Beginning in 1904, Chase made many large-scale still-life paintings of fish, usually during his summer teaching trips to Europe. Executed with the bravura brushwork and dark palette of his early Munich period, this painting shows the influence of Chase's contemporary, the French artist Antoine Vollon, and of the seventeenth-century Spanish still lifes that Vollon also appreciated. The canvas shows a tabletop with a plate containing a striped bass and a salmon; a weakfish lies directly on the table and a bowl appears in the background. Chase's goal seems to have been to make what he called "an uninteresting subject so inviting and entertaining by means of fine technique that people will be charmed at the way you've done it."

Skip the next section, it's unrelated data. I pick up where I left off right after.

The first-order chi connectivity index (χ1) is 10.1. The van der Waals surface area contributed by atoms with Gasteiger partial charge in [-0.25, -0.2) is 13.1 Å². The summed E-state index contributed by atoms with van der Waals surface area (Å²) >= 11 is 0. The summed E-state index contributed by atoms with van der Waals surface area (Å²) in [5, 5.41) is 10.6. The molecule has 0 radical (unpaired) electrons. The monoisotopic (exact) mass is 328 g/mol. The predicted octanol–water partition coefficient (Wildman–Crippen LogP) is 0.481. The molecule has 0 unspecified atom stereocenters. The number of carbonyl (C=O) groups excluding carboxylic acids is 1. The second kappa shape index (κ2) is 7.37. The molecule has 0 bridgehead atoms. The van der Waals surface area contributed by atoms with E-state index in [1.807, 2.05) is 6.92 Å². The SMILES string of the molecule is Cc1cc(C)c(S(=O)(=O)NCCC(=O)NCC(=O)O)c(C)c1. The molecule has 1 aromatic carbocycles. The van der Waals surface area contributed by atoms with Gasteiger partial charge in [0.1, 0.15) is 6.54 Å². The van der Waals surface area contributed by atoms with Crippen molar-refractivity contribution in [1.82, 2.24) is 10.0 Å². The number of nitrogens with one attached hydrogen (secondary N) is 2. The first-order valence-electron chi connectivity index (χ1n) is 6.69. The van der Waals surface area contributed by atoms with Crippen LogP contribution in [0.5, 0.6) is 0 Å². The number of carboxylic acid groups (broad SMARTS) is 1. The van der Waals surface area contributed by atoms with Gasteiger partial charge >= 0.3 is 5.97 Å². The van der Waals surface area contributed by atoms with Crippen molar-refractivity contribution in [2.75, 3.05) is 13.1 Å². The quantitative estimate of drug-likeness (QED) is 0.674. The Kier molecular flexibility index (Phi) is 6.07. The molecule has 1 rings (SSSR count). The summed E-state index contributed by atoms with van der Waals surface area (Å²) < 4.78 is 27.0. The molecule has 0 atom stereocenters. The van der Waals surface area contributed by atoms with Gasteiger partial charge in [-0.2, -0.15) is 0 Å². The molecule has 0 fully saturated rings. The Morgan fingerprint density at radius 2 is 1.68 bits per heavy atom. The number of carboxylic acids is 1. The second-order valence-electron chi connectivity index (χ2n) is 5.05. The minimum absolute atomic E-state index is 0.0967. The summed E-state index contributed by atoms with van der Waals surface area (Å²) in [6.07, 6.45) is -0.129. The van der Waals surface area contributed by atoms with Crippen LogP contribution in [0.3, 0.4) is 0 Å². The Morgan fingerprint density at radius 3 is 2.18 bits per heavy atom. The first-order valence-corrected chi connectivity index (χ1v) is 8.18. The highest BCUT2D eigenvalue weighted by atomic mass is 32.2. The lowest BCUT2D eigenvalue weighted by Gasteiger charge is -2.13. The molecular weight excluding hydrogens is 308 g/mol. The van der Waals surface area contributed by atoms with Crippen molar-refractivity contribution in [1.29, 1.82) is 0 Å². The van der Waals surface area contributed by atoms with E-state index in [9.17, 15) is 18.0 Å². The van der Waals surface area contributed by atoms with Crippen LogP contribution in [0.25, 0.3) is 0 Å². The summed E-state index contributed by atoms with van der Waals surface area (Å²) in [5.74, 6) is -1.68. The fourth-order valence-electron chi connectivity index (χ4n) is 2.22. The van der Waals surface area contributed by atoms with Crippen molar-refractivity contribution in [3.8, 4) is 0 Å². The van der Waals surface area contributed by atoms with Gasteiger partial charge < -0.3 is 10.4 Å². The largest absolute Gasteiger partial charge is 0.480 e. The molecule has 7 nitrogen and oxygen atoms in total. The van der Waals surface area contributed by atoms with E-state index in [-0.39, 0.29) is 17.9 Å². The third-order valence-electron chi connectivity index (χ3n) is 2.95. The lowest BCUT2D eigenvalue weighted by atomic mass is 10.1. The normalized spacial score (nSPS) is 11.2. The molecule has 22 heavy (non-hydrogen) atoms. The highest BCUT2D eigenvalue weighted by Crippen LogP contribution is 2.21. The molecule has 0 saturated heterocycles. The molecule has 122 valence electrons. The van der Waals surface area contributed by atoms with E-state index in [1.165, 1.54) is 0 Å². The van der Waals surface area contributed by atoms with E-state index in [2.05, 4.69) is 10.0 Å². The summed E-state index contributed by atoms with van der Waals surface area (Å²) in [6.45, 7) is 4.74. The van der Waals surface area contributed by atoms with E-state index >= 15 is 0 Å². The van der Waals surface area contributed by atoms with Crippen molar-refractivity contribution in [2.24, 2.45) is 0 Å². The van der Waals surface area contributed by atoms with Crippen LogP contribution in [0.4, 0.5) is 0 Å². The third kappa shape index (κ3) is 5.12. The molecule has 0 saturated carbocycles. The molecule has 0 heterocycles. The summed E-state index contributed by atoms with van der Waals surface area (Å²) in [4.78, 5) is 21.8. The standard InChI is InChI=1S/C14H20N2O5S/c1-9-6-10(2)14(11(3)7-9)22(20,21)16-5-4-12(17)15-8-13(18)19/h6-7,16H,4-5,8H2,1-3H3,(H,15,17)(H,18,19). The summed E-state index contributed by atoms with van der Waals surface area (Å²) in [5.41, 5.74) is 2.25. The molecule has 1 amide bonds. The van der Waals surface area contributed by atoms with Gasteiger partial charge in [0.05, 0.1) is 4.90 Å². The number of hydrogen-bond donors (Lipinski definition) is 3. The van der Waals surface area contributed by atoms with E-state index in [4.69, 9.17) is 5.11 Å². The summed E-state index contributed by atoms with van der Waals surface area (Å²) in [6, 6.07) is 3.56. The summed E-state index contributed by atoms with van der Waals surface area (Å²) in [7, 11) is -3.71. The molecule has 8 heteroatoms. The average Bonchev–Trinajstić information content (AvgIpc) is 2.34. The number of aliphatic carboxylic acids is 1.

Writing in "The New Republic" in March 1917, the American connoisseur and collector Leo Stein commented on Chase's still-life paintings of fish: "Of all non-sentimental still life . . . they are with their bulging mass and sweeping line the most expressive. Chase seems to take a saturated satisfaction in the swell and swing of the thick soft-bodied fish. They give far more result at a lesser price of organization than groups of smaller or less expressively shaped objects."